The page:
Practice Management | September 2021 Hearing Review
Part 1: An introduction to managed care and its many parts and permutations
By Carrie Meyer, AuD
While provider participation in managed care remains optional, managed care is now an integral part of US healthcare. Hearing care as a supplemental benefit will continue to grow in private and public health plans. As healthcare providers, it is critical that audiologists and hearing aid specialists understand the dynamics of managed care and become well informed to make the best decisions for their practices and their patients in this rapidly changing healthcare environment. Part 1 of this 3-part series is a primer on health insurance and managed care.
Managed care is an important and challenging topic for hearing healthcare professionals (HCPs). As the health plan market continues to expand—especially Medicare Advantage plans aimed at the ever-growing senior market—audiologists and hearing aid specialists find themselves in a constantly changing environment. With fewer patients willing to pay full price out of pocket for hearing aids, practices are struggling to balance expectations for revenue against the actuality of smaller reimbursements. Audiology social media platforms are full of conversations, anecdotes, and the occasional tirade about managed care. Like much of the digital world, there are excellent sources of well -esearched information online as well as a significant amount of misinformation about managed care and health plans with hearing benefits.
This series of articles will cover insurance-related topics to help HCPs make well-informed decisions about whether to participate in a managed care network. This first article is a primer on health insurance and managed care. The next article will investigate the recent growth of managed care and the expansion of supplemental benefits, such as dental, vision, and hearing care. We will compare common perceptions and realities of managed care among hearing healthcare providers. The final article in this series will explore ways to build a successful and sustainable practice while participating with managed care, and highlight the benefits of participation (yes, there are benefits).
US Health Insurance Overview
This first article is designed to demystify the complex world of managed care and provide basic information that serves as a building block for the subsequent articles in this series.
In the United States, there are two types of health plans: private and government. Private health plans (also referred to as “commercial”) are often provided by an employer and administered by a non-governmental entity or private health insurance company. As shown in Figure 1, 55% of Americans with health insurance have an employer-sponsored plan. In addition to employer-sponsored health plans, individual plans can be purchased directly from a health insurance company or through the Health Insurance Exchange (Marketplace). About 1 in 8 Americans (13%) with health insurance have an individual plan.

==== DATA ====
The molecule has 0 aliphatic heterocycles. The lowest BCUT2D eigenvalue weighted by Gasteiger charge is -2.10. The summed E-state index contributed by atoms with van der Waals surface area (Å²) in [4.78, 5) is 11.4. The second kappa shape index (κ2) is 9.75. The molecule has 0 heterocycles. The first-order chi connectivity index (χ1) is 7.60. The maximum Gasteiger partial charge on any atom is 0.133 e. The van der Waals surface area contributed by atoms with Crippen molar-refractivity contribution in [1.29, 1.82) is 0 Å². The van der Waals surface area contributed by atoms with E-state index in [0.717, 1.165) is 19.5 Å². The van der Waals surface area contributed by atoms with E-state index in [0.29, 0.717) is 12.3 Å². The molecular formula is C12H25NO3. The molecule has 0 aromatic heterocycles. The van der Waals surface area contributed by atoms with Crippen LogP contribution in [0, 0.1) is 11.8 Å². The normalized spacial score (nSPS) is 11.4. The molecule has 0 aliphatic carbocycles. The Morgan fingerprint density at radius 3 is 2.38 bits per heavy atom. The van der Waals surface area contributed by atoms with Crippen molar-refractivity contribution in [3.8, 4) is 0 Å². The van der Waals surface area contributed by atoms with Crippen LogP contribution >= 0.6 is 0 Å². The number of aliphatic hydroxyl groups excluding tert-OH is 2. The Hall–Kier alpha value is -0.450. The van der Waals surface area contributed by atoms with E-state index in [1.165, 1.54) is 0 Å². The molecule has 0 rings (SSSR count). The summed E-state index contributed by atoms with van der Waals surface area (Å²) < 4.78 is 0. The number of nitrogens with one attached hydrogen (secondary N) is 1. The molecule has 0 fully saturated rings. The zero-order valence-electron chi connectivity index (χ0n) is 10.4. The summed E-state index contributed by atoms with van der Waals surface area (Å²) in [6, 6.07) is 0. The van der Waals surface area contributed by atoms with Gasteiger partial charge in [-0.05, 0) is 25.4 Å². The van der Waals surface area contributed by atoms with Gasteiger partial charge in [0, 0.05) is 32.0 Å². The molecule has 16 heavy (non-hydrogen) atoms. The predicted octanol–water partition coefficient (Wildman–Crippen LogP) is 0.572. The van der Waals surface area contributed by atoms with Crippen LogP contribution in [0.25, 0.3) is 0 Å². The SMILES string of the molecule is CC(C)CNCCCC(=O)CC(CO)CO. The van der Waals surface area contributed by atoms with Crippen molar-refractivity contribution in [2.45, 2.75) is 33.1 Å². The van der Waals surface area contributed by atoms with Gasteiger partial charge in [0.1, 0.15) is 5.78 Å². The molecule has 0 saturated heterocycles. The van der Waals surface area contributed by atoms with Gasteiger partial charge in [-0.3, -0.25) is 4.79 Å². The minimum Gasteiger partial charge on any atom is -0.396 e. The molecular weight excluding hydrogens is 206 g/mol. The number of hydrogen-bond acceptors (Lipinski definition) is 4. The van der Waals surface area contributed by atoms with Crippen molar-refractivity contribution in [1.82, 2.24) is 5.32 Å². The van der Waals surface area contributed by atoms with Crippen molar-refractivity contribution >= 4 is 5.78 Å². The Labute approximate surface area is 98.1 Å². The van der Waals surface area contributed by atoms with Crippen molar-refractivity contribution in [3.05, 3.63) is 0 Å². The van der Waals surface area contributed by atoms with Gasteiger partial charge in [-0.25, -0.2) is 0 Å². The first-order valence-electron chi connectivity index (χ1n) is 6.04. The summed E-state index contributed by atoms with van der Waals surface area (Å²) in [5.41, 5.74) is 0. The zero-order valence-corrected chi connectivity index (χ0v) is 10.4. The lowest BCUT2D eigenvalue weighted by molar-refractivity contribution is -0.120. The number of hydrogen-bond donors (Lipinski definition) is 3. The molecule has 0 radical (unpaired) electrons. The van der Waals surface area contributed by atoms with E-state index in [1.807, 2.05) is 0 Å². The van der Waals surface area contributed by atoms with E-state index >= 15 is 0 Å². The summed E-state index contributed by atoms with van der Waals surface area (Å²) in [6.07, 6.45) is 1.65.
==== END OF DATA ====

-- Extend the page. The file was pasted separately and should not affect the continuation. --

Government or public health plans are provided by the government for low-income individuals or families, people age 65+, and others who qualify for special subsidies. The primary public health programs are Medicare, Medicaid, TRICARE, VA, and Children’s Health Insurance Program (CHIP). About 35% of Americans with health insurance have a public plan.
Almost all US health plans are managed care plans. Managed care plans are designed to manage healthcare quality and costs by shifting excessive utilization of resources toward less costly and more effective treatments. The primary way managed care plans work is by first establishing provider networks. The health insurance company contracts with providers and medical facilities in these networks to deliver care for patients at a reduced cost.2
Along with standard medical services, an increasing number of managed care plans offer supplemental benefits including vision, dental, and hearing. For health insurance companies, offering supplemental benefits gives patients access to affordable care and services that improve health and reduce overall medical costs. As an example, a recent study published in JAMA showed that older adults with untreated hearing loss experience 46% higher healthcare costs.3
With cost cited as one of the primary barriers to care for people with hearing loss, having a plan with a hearing benefit is the single biggest motivator to purchase hearing aids.4 With a hearing benefit, more people with untreated hearing loss should be able to afford hearing aids.
Types of Managed Care Plans
In general, there are five types of managed care plans: HMOs and PPOs, Medicare (Parts A-D), Medicaid, TRICARE for veterans and military members, and TPAs. The remainder of this article will look at each, and also examines the terminology used in managed care.